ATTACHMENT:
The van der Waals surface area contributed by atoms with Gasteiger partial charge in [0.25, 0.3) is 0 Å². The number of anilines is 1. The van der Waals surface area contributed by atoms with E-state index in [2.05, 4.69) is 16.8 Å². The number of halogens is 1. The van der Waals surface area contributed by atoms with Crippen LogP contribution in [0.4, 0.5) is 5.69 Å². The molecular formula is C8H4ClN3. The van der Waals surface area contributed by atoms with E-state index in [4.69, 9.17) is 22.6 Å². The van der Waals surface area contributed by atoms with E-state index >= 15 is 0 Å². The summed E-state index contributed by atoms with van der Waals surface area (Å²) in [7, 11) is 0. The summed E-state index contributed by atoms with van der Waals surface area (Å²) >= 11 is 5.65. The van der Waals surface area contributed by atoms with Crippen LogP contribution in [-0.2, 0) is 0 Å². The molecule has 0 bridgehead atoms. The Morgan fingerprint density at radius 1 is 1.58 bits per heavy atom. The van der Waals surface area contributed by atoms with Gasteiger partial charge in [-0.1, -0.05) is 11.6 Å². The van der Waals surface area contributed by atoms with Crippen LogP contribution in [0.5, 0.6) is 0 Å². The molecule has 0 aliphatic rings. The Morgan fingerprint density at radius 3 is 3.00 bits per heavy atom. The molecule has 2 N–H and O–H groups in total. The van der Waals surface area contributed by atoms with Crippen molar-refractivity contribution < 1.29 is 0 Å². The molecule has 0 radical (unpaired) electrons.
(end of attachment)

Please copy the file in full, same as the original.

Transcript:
The van der Waals surface area contributed by atoms with Gasteiger partial charge in [0.25, 0.3) is 0 Å². The number of anilines is 1. The van der Waals surface area contributed by atoms with E-state index in [2.05, 4.69) is 16.8 Å². The number of halogens is 1. The van der Waals surface area contributed by atoms with Crippen LogP contribution in [0.4, 0.5) is 5.69 Å². The molecular formula is C8H4ClN3. The van der Waals surface area contributed by atoms with E-state index in [4.69, 9.17) is 22.6 Å². The van der Waals surface area contributed by atoms with E-state index >= 15 is 0 Å². The summed E-state index contributed by atoms with van der Waals surface area (Å²) in [7, 11) is 0. The summed E-state index contributed by atoms with van der Waals surface area (Å²) >= 11 is 5.65. The van der Waals surface area contributed by atoms with Crippen LogP contribution in [-0.2, 0) is 0 Å². The molecule has 0 bridgehead atoms. The Morgan fingerprint density at radius 1 is 1.58 bits per heavy atom. The van der Waals surface area contributed by atoms with Gasteiger partial charge in [-0.1, -0.05) is 11.6 Å². The van der Waals surface area contributed by atoms with Crippen LogP contribution in [0.5, 0.6) is 0 Å². The molecule has 0 aliphatic rings. The Morgan fingerprint density at radius 3 is 3.00 bits per heavy atom. The molecule has 2 N–H and O–H groups in total. The van der Waals surface area contributed by atoms with Crippen molar-refractivity contribution < 1.29 is 0 Å². The molecule has 0 radical (unpaired) electrons.